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Fred Barnes Admits Libby Commutation a Purely Political Move

Reported by Marie Therese - July 4, 2007 -

President George Bush's commutation of Scooter Libby's 30-month jail sentence - seen by many as the prequel to a full pardon for the convicted felon - was the topic of conversation on yesterday's Special Report. Anchor Brit Hume opened with a report by Jim Angle that made mention of Bill Clinton's pardon of rogue financier Marc Rich. (I suspect the right-wing talkers will abandon all mention of Mr. Rich once it becomes general knowledge that good old Scooter Libby was Marc Rich's attorney at the time.) Bush's decision caused a furor at Tuesday morning's press briefing where the White House press corps finally grew a collective spine and actually acted like real journalists for the first time in a long while. A besieged Snow kept trying convince a skeptical news corps that a fine of $250,000 and probation would really impact Libby's life. He apparently forgot the coterie of rich Republicans who donated money to the Libby legal Defense Fund (more on this below). With video.

Jim Angle started his report by noting hat the President had just visited wounded soldiers at Walter Reed Army Hospital, then came out to answer questions about the Libby decision. This, of course, set Bush up as the caring, compassionate President, worried about our military men. Bush proceeded to announce that nothing is off the table as far as Libby goes, including a pardon.

Angle ended his report with one of the four Libby talking points, claiming that there was no underlying crime for the charge. The remaining talking points are

(1) Joe Wilson is a liar;

(2) Richard Armitage was the actual leaker;

(3) Patrick Fitzgerald abused his power as a prosecutor.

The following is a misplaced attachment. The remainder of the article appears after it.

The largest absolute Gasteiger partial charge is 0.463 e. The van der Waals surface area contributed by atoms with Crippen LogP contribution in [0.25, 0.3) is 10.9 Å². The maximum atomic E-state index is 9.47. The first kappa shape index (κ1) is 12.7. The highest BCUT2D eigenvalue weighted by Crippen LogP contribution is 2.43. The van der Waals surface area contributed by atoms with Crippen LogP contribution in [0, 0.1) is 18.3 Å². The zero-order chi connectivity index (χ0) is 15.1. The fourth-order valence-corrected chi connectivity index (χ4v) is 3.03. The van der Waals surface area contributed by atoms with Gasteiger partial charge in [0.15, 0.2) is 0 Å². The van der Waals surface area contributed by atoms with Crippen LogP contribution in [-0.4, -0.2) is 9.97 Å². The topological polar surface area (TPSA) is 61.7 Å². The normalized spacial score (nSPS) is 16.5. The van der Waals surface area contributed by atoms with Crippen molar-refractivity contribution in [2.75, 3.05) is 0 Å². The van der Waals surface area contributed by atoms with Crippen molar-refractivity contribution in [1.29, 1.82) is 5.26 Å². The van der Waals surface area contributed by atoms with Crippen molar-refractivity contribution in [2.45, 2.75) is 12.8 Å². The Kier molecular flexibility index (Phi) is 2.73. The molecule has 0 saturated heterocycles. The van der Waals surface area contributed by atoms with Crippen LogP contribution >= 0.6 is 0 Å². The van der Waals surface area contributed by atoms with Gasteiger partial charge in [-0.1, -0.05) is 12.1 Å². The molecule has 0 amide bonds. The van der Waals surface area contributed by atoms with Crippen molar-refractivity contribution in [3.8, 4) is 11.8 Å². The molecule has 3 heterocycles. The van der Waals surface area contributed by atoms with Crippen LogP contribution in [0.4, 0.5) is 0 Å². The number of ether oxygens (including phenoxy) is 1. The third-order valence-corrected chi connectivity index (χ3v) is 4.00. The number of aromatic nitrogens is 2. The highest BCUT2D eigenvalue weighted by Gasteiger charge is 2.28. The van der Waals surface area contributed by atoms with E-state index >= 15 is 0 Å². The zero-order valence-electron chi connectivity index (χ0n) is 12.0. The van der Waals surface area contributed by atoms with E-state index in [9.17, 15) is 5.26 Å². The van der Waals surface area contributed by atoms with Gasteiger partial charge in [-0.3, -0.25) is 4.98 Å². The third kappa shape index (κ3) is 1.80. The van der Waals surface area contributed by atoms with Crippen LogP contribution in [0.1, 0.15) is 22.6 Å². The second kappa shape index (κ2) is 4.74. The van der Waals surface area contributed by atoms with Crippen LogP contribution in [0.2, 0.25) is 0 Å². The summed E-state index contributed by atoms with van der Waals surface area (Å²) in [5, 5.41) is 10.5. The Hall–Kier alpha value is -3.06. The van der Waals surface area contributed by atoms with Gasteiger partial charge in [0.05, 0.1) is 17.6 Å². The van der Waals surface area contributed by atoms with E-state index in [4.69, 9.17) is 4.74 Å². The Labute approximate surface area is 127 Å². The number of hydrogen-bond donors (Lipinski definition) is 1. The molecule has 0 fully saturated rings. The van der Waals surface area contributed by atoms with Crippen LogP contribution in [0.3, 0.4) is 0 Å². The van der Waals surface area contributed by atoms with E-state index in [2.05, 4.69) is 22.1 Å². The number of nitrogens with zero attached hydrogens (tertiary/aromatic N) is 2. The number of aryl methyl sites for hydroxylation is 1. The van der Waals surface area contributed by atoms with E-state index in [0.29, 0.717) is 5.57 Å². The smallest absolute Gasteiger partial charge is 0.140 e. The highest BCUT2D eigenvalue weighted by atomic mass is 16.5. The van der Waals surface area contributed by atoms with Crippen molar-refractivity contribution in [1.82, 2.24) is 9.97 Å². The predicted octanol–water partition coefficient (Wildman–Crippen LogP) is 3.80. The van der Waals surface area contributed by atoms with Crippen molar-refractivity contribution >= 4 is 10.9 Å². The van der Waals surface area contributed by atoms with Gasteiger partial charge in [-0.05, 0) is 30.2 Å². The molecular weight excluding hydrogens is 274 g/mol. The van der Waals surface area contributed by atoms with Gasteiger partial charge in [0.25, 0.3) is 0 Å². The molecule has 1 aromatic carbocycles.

In the subsequent All-Star Panel discussion, Fred Barnes was actually hilarious as he tried desperately to defend Bush's decision.

BRIT HUME: "The full pardon option is - would seem to be open but that would become then a contradiction of what he said about the jury verdict, wouldn't it?"

FRED BARNES: "Not necessarily. I mean, you can pardon for different reasons. One, you can pardon for mercy. You can pardon because you think it's a miscarriage of justice or you can pardon for political reasons. Other Presidents have done this. You know - um, uh - George Washington - pardoned the perpetrators of the Whiskey Rebellion. Thomas Jefferson, you know, [pardoned] those convicted under the Alien and Sedition Acts. This goes way back to the founders. Remember Bush - Bush's father pardoned Caspar Weinberger when he'd been indicted for some connection - I forget what it was - with the Iran-Contra And that was a political - that was the use of the pardon - or in this case the commuting power for political reasons. I think that's what he's done here."

HUME: "So this is political, in other words?"

BARNES: "Yeah it's political. And this is..."

HUME: "This isn't because the sentence was too harsh? This is for politics?"

BARNES: "Well he does think the sentence is too harsh, but, uh, uh, there are lots of sentences that are too harsh. I think he did this because he didn't - uh, for those reasons, but it's a different kind of pardon. You know there's an ordinary pardon and you would have sent that through the Justice Department and they have an office there that tells you whether it meets certain standards or not. He didn't do that. You don't do that with these - uh - these sort of political - uh - pardons and, look, this goes back to the founders."